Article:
“Young adult” is one of those phrases that hints at a broad range of cinematic sins, but there’s no reason why a movie ostensibly targeted at teenagers should be inferior in terms of plot or conception to films made for a general audience. Alas, the very thought of a demographic seems to clap creative handcuffs on some filmmakers. It reminds me of the ‘children’s labels’ in art exhibitions that ask inane and patronising questions. Surely children are capable of forming their own judgements about a painting without being guided down some narrow path an adult has mapped out in advance.
So too with ‘young adult’ movies that display a simplistic morality which would make any intelligent teenager roll their eyes in disgust. I wish this wasn’t the case with Claire McCarthy’s Ophelia, which held out the intriguing prospect of retelling Hamlet from a female perspective, but the realisation is a travesty rather than a clever metafiction.
The first casualty is Shakespeare’s richness of language, which was obviously judged too complicated to be imposed upon a generation brought up on social media. Instead we get an utterly prosaic translation of famous lines into everyday English. I’ve always felt the language of the New English Bible makes a mockery of the King James version, but I’d never imagined Shakespeare’s words could be reduced to anything so drab and spiritless. Instead of “Neither a borrower nor a lender be,” Polonious tells Laertes: “Don’t borrow any money or lend it.” You get the idea?
McCarthy and scriptwriter, Semi Chellas, envisage Ophelia not as a tragic figure, but as a proto-feminist: a strong, purposeful character who takes her destiny into her own hands – via a plot device shamelessly plundered from Romeo and Juliet. In this they are presumably following Lisa Klein’s novel, which is the basis for this story.
Daisy Ridley, in the lead role, will be familiar to many viewers as Rey in the interminable Star Wars franchise. As Ophelia she doesn’t have to wield a sword or be a martial arts expert, but she is left playing a character who is both assertive and passive, heroine and victim. Ridley settles on a style which is understated to the point of indifference, although nobody else does much better.
Clive Owen plays Claudius like a stage villain from a pantomime. George MacKay’s Hamlet is a gormless, lumpen lad who would be better on the rugby field. Naomi Watts is both a conflicted Queen Gertrude, and her twin sister, who lives in a nearby cave where she mixes magic potions and…
“Hang on!” you’re saying, “That wasn’t in the play!”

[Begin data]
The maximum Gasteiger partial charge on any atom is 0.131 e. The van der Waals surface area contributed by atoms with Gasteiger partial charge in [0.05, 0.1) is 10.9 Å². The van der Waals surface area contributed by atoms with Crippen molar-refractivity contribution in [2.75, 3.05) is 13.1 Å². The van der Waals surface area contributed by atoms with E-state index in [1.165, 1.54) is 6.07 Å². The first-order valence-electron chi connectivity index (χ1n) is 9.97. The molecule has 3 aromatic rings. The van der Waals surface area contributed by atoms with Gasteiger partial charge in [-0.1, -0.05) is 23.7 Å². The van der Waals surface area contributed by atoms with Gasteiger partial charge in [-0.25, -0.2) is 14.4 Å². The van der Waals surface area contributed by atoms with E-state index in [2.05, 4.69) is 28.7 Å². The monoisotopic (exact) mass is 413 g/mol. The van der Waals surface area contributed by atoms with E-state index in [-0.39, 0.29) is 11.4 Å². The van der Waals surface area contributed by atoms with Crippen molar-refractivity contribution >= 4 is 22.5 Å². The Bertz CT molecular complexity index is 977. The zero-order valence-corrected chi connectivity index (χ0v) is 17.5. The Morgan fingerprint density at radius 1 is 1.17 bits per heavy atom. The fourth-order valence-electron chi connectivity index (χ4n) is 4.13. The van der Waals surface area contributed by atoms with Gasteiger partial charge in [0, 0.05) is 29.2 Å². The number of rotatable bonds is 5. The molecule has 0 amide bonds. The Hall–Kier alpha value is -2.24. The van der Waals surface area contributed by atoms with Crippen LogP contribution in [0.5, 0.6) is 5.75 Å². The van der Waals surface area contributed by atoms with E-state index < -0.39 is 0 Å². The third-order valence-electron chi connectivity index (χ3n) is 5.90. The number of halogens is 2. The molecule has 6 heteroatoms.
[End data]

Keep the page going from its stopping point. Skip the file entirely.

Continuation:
Indeed it wasn’t. The twin sister is an example of the level of invention involved in this tale, which often feels like a rejected episode of Game of Thrones. There’s such a lot of to-ing and fro-ing between the palace and the sister’s secret cave that it cries out for a better public transport option.
The movie begins with Ophelia lying in the brook in emulation of Millais’s famous painting. We assume she has drowned, but she turns out to be an avid swimmer who likes to sneak away from the palace and plunge into the local billabong whenever she gets the chance. Hamlet is charmed by this habit, most probably because there can’t have been many ladies-in-waiting at the court of olde Denmark that were so fond of a dip.
This aquatic version of Ophelia is no more congenial as a plot device than providing the Queen with a twin sister. There’s a lot of time spent finessing Ophelia’s relationship with Gertrude, but when it comes to the crucial moments of the original play they are fudged beyond recognition. Hamlet’s dispatch of Polonious, for instance, which precipitates Ophelia’s downfall, happens off-camera. Unlike her Shakespearean counterpart, this Ophelia takes everything in her stride.
There’s nothing inherently wrong with looking at Hamlet, or any other work of literature from a feminist point-of-view, but not when the most basic dramatic requirements of the story are sacrificed to ideological imperatives. As the visibility of the female roles is increased and the male roles proportionately diminished, the poor quality of the writing is exposed. If this constitutes a deliberate dumbing-down to cater to a “young adult” audience it’s more reprehensible than a simple lack of imagination.
In Hamlet, Ophelia is manipulated by her father and rejected by her lover, who realises she is being used against him. In this film, both Hamlet and Ophelia feign madness while whispering messages to each other. All the ambiguity and desperation is drained from the plot, which becomes a conspiracy against the murderous usuper, Claudius. It’s not so much a feminisation of the story, but a banalisation – a mash-up that undermines the poetry and the psychological complexity of the original play.
It’s Hamlet himself who says to Rosencrantz and Guildenstern “there is nothing either good or bad, but thinking makes it so”. The longer I’ve thought about this film my responses have firmed in only one direction.
Directed by Claire McCarthy
Written by Semi Chellas, after a novel by Lisa Klein, based on Shakespeare’s ‘Hamlet’
Starring Daisy Ridley, Naomi Watts, Clive Owen, George MacKay, Tom Felton, Devon Terrell, Dominic Mafham
UK/USA, rated M, 114 mins
Published in the Australian Financial Review, 3 August, 2019